Gino Martini and Claire Thompson, RPS chief scientist and deputy chief scientist, respectively, told the board that their team’s plans for 2018 include focus on new psychoactive substances and e-cigarettes. Long-term plans, Martini said, are to “ensure the RPS stays at the forefront of science” while keeping patients at the centre of what the Society does, and ongoing engagement with “the pharmacists and scientists of the future.” Responding to the latter point, EPB member Tracey Thornley asked if there was scope for linking with museums with working pharmacies, to which Catherine Duggan, RPS director of professional development and support, added that the Society’s museum is the world’s oldest accredited museum of pharmacy.

Team England work and campaigns

In updates on Team England’s work and campaigns, Gareth Kitson, professional development and engagement lead, said that plans for 2018 include a mental health toolkit and further events around revalidation. Kitson added that an RPS Ambassador’s programme had been developed, in conjunction with Neal Patel, head of corporate communications, and Brian Walters, director of business development. This will see local ambassadors recruited in places with a high density of pharmacists, or where network groups contain large numbers of pharmacists who do not routinely engage with RPS Local. Kitson emphasised that ambassadors will support, not replace, local groups.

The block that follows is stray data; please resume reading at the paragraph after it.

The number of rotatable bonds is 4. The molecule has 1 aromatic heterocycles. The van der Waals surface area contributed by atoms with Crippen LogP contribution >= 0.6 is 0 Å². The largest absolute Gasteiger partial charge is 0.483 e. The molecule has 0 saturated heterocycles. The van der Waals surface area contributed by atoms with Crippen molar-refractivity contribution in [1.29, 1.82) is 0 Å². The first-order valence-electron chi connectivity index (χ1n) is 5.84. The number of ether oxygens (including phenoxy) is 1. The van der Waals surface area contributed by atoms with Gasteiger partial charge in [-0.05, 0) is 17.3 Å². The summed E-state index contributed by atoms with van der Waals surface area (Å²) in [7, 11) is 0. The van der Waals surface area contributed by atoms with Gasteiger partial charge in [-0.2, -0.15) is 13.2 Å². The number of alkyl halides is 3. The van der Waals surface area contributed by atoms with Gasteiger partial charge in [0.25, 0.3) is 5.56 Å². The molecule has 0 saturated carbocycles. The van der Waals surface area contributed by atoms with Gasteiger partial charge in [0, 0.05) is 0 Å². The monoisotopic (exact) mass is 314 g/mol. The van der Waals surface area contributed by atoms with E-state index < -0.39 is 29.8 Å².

John Lunny, public affairs manager, said that the Society had met with pharmacy minister, Steve Brine, who had offered continued support on access to clinical records and pharmacist involvement in sustainability and transformation partnerships (STPs). Bennett had attended a meeting with the Community Pharmacy Patient Safety Group, NHS England, health ministers and the Royal College of General Practitioners on patient safety.

Robbie Turner, RPS director for England, said that on 24 May 2018, four new regional liaison pharmacists would join the Society. Their remit will be to increase the focus of STPs, medicines, and the profession’s role in supporting patients and the NHS.